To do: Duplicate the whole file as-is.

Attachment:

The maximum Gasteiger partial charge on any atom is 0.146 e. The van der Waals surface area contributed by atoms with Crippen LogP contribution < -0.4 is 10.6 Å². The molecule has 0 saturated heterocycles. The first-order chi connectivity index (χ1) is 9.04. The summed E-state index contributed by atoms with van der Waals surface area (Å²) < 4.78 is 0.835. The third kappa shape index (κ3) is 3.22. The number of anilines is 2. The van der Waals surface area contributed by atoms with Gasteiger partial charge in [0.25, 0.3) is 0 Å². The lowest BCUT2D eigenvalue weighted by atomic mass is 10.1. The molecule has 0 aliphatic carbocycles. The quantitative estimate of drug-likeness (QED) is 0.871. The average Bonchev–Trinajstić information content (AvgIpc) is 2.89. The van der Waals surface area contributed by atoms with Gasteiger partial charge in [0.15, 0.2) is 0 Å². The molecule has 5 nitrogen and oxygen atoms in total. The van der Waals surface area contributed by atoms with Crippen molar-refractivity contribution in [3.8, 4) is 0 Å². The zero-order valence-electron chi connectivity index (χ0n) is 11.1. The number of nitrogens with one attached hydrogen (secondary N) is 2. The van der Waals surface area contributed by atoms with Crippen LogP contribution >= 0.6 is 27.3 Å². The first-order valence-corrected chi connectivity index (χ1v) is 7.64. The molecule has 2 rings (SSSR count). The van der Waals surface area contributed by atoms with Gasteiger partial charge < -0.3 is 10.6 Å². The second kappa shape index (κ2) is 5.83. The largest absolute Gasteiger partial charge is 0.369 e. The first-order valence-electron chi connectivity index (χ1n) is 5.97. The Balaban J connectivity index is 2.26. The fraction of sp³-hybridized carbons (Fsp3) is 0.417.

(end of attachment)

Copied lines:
The maximum Gasteiger partial charge on any atom is 0.146 e. The van der Waals surface area contributed by atoms with Crippen LogP contribution < -0.4 is 10.6 Å². The molecule has 0 saturated heterocycles. The first-order chi connectivity index (χ1) is 9.04. The summed E-state index contributed by atoms with van der Waals surface area (Å²) < 4.78 is 0.835. The third kappa shape index (κ3) is 3.22. The number of anilines is 2. The van der Waals surface area contributed by atoms with Gasteiger partial charge in [0.25, 0.3) is 0 Å². The lowest BCUT2D eigenvalue weighted by atomic mass is 10.1. The molecule has 0 aliphatic carbocycles. The quantitative estimate of drug-likeness (QED) is 0.871. The average Bonchev–Trinajstić information content (AvgIpc) is 2.89. The van der Waals surface area contributed by atoms with Gasteiger partial charge in [0.15, 0.2) is 0 Å². The molecule has 5 nitrogen and oxygen atoms in total. The van der Waals surface area contributed by atoms with Crippen molar-refractivity contribution in [3.8, 4) is 0 Å². The zero-order valence-electron chi connectivity index (χ0n) is 11.1. The number of nitrogens with one attached hydrogen (secondary N) is 2. The van der Waals surface area contributed by atoms with Crippen LogP contribution >= 0.6 is 27.3 Å². The first-order valence-corrected chi connectivity index (χ1v) is 7.64. The molecule has 2 rings (SSSR count). The van der Waals surface area contributed by atoms with Gasteiger partial charge < -0.3 is 10.6 Å². The second kappa shape index (κ2) is 5.83. The largest absolute Gasteiger partial charge is 0.369 e. The first-order valence-electron chi connectivity index (χ1n) is 5.97. The Balaban J connectivity index is 2.26. The fraction of sp³-hybridized carbons (Fsp3) is 0.417.